It's interesting because we never were trying to play for a particular market, we were just making the music we wanted to listen to. So because of that, I think it’s lasted longer.
How do you think the folk scene has changed since then?
I think it's probably a bit tighter now. There seems to be a lot of similar sounding bands. But then again, there are some really unusual people as well. So I think it's quite a lively scene, but very different.
In the early to mid sixties, you would have all kinds of music in the folk clubs. It wouldn't just be standard folk stuff, there would be sitar players among traditional Scottish musicians. There'd be a real assortment of styles and there were never any barriers. In those days audiences were a bit more eager to hear all kinds of music.
Also, everything seems more organised today…
What do you mean?
Well, I remember when we played at Woodstock - they didn't even have cover for the stage, no dressing rooms, nothing. And the only food available was champagne and strawberries! (laughs) There were thousands of people camped out there for three or four days - they couldn't possibly survive on that!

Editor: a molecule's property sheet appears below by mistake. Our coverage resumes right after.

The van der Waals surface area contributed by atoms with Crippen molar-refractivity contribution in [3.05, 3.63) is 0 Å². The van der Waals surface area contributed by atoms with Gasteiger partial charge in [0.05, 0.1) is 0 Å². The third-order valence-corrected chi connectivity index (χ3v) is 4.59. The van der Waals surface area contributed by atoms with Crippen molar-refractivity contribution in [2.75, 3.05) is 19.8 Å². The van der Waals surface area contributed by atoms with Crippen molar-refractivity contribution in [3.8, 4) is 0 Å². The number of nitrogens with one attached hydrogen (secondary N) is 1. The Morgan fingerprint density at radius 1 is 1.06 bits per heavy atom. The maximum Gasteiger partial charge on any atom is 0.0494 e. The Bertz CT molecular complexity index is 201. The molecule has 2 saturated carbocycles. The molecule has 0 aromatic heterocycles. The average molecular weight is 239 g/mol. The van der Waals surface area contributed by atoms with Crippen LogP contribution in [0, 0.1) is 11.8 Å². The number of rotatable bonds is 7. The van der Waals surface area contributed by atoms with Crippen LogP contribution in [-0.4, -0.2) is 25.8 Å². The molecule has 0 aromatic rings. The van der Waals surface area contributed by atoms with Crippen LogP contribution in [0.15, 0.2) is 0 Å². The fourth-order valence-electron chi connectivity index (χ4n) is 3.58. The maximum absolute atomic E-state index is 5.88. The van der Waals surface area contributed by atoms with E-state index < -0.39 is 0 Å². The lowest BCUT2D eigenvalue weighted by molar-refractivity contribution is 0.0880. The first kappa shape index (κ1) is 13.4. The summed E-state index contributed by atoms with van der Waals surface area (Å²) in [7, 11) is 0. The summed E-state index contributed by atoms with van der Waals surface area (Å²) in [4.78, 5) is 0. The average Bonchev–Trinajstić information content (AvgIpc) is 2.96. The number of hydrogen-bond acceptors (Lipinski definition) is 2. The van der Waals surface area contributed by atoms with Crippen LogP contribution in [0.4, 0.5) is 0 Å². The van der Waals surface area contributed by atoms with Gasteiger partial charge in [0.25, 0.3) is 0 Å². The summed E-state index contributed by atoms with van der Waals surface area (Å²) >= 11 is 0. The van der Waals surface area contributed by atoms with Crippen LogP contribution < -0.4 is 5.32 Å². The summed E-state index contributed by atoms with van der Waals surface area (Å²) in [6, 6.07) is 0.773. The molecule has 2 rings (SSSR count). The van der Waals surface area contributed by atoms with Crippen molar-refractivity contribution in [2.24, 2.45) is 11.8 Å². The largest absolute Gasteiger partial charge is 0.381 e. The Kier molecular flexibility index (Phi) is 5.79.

There was a guy called Wavy Gravy, quite a famous hippy character, and he ended up bringing in a truck load of granola, but other than that, everything was very chaotic.
How did you find yourself there?
There was no way to get out or in because there were so many people and they hadn't really organised the roads. We had to be flown in by military helicopter with no side.
Ravi Shankar was travelling with us and he was absolutely petrified!
What was it like to play?
It was quite an amazing event, but it wasn’t great to play at because the sound system wasn't great and none of the things that you expect from a festival were there. It was very early days for that scene.